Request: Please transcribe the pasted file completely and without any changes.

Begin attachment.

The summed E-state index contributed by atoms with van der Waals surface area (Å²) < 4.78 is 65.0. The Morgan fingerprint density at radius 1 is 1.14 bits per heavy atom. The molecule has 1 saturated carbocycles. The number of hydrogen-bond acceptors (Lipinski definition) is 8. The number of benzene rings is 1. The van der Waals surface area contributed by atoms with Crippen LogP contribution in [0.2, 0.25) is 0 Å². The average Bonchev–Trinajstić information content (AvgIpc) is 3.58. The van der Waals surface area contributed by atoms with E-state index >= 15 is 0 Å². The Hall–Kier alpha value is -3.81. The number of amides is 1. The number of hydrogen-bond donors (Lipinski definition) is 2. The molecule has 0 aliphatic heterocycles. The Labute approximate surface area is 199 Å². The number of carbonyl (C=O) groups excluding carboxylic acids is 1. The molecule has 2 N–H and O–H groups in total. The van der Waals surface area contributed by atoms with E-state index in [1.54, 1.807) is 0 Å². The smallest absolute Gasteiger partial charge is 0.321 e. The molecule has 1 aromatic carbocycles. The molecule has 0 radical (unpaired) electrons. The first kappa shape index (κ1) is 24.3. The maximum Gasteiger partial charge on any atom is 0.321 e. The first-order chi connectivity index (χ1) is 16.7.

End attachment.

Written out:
The summed E-state index contributed by atoms with van der Waals surface area (Å²) < 4.78 is 65.0. The Morgan fingerprint density at radius 1 is 1.14 bits per heavy atom. The molecule has 1 saturated carbocycles. The number of hydrogen-bond acceptors (Lipinski definition) is 8. The number of benzene rings is 1. The van der Waals surface area contributed by atoms with Crippen LogP contribution in [0.2, 0.25) is 0 Å². The average Bonchev–Trinajstić information content (AvgIpc) is 3.58. The van der Waals surface area contributed by atoms with E-state index >= 15 is 0 Å². The Hall–Kier alpha value is -3.81. The number of amides is 1. The number of hydrogen-bond donors (Lipinski definition) is 2. The molecule has 0 aliphatic heterocycles. The Labute approximate surface area is 199 Å². The number of carbonyl (C=O) groups excluding carboxylic acids is 1. The molecule has 2 N–H and O–H groups in total. The van der Waals surface area contributed by atoms with E-state index in [1.54, 1.807) is 0 Å². The smallest absolute Gasteiger partial charge is 0.321 e. The molecule has 1 aromatic carbocycles. The molecule has 0 radical (unpaired) electrons. The first kappa shape index (κ1) is 24.3. The maximum Gasteiger partial charge on any atom is 0.321 e. The first-order chi connectivity index (χ1) is 16.7.